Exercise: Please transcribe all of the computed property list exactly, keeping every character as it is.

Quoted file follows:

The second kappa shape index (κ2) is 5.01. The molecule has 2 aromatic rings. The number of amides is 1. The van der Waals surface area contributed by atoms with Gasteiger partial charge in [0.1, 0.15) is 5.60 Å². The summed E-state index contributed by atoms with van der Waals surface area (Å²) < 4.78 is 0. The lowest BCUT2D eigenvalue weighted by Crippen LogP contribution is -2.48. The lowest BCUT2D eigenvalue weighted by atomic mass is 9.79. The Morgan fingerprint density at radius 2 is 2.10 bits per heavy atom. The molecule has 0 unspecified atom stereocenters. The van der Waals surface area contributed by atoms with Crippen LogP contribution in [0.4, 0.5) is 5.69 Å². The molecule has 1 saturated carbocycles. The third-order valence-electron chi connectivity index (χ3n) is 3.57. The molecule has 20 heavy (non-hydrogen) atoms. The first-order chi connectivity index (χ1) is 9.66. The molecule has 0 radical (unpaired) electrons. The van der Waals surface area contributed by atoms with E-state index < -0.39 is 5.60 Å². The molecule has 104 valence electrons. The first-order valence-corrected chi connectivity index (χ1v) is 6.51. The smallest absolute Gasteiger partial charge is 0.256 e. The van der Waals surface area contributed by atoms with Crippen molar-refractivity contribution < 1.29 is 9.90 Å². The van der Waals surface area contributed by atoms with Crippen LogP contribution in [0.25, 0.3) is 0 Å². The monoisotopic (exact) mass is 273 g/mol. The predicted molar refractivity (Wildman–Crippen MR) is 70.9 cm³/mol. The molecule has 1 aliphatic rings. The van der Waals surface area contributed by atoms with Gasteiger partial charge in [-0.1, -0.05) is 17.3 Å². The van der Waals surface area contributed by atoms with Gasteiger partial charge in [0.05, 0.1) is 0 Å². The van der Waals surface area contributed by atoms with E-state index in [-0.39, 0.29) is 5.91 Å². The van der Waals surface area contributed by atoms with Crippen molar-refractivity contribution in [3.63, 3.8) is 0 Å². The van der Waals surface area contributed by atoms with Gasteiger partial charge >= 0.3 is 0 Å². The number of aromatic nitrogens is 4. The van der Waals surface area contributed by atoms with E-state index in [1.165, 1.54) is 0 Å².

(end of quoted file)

The second kappa shape index (κ2) is 5.01. The molecule has 2 aromatic rings. The number of amides is 1. The van der Waals surface area contributed by atoms with Gasteiger partial charge in [0.1, 0.15) is 5.60 Å². The summed E-state index contributed by atoms with van der Waals surface area (Å²) < 4.78 is 0. The lowest BCUT2D eigenvalue weighted by Crippen LogP contribution is -2.48. The lowest BCUT2D eigenvalue weighted by atomic mass is 9.79. The Morgan fingerprint density at radius 2 is 2.10 bits per heavy atom. The molecule has 0 unspecified atom stereocenters. The van der Waals surface area contributed by atoms with Crippen LogP contribution in [0.4, 0.5) is 5.69 Å². The molecule has 1 saturated carbocycles. The third-order valence-electron chi connectivity index (χ3n) is 3.57. The molecule has 20 heavy (non-hydrogen) atoms. The first-order chi connectivity index (χ1) is 9.66. The molecule has 0 radical (unpaired) electrons. The van der Waals surface area contributed by atoms with E-state index < -0.39 is 5.60 Å². The molecule has 104 valence electrons. The first-order valence-corrected chi connectivity index (χ1v) is 6.51. The smallest absolute Gasteiger partial charge is 0.256 e. The van der Waals surface area contributed by atoms with Crippen molar-refractivity contribution < 1.29 is 9.90 Å². The van der Waals surface area contributed by atoms with Crippen LogP contribution in [0.25, 0.3) is 0 Å². The monoisotopic (exact) mass is 273 g/mol. The predicted molar refractivity (Wildman–Crippen MR) is 70.9 cm³/mol. The molecule has 1 aliphatic rings. The van der Waals surface area contributed by atoms with Gasteiger partial charge in [-0.1, -0.05) is 17.3 Å². The van der Waals surface area contributed by atoms with Gasteiger partial charge in [0.05, 0.1) is 0 Å². The van der Waals surface area contributed by atoms with E-state index in [-0.39, 0.29) is 5.91 Å². The van der Waals surface area contributed by atoms with Crippen molar-refractivity contribution in [3.63, 3.8) is 0 Å². The van der Waals surface area contributed by atoms with Gasteiger partial charge >= 0.3 is 0 Å². The number of aromatic nitrogens is 4. The van der Waals surface area contributed by atoms with E-state index in [1.165, 1.54) is 0 Å².